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Geoff Keighley has announced Summer Game Fest, a series of consumer-focused digital events taking place from May until August.
The Game Awards and Gamescom: Opening Night Live producer Keighley, who quit his role as an E3 collaborator prior to the show’s cancellation this year, describes Summer Game Fest as a “season of news, in-game events, and playable content from the entire video game industry”.
Confirmed participants include 2K, Activision, Bandai Namco, Bethesda, Blizzard, Bungie, CD Projekt Red, Digital Extremes, EA, PlayStation, Private Division, Riot Games, Steam, Square Enix, Warner Bros. and Xbox.
The cancellation of this year’s E3 show is understood to have caused games publishers to spread their marketing plans more broadly across the 2020 calendar.
Microsoft will make its next significant Xbox Series X announcements in early May, while it’s claimed that Sony is planning to unveil its PlayStation 5 plans on June 4, and Nintendo has reportedly delayed plans to hold its usual Nintendo Direct event in June.
“You have to open your mind to different ways of getting news about games,” Keighley said. “[Summer Game Fest] is not a big press conference with 5,000 people in an audience hooting and hollering and cheering. And I miss that stuff. Those things are big moments.
“So how do we create those new moments in this new world order? I think people have to just accept that it’s different. Maybe some things will be even better. And maybe you’ll get more content at home.”
It was previously announced that Steam will showcase pre-release game demos during E3 2020’s original show dates in June, and Keighley said on Friday that Xbox is also planning something similar this summer.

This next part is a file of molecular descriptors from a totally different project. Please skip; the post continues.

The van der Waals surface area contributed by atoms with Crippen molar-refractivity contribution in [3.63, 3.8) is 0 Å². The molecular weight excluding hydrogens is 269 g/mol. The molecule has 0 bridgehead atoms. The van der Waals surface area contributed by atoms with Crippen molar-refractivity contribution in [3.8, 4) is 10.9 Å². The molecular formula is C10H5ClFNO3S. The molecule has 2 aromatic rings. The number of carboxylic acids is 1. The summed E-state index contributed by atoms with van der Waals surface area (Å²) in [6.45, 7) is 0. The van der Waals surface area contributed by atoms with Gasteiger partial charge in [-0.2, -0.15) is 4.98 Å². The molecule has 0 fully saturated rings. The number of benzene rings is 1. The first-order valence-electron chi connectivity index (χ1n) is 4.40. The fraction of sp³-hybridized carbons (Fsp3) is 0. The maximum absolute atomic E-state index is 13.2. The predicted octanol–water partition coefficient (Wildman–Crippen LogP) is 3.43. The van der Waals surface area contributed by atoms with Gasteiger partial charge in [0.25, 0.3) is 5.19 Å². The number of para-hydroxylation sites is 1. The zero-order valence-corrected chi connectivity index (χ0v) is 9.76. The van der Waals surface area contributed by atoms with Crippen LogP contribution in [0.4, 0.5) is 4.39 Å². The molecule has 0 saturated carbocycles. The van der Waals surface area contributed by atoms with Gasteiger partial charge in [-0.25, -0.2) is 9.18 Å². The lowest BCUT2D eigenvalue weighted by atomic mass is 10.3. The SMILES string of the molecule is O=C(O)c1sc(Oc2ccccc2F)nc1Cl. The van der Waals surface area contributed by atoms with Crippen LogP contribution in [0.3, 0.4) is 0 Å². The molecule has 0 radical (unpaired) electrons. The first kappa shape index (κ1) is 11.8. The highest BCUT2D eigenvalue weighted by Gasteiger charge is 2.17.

“I think the idea of giving people playable content is going to only grow,” he told GI.biz. “And now you have to download these things, but I think there’s a future where, over xCloud or something, you’ll start to get things to stream and play instantly.
“I think these barriers are going to come down not this summer, but in the future, and I think we’ll get to the point where it’ll be playable trailers. Where you can just have a really amazing four-minute experience in a game and then want to check it out.
“And playable content will be here across this summer, but I also don’t want people to think, ‘I’m getting a Cyberpunk demo. Now I’m getting a Halo Infinite demo,’” Keighley added. “Not every game is going to deliver that promise, especially this year given the work-from-home situations and development challenges. But conceptually, I think that’s where it ultimately goes.
“And I do think in a few years we’re going to totally digitize and virtualize the consumer event space and make this content accessible to everyone for a limited period of time.”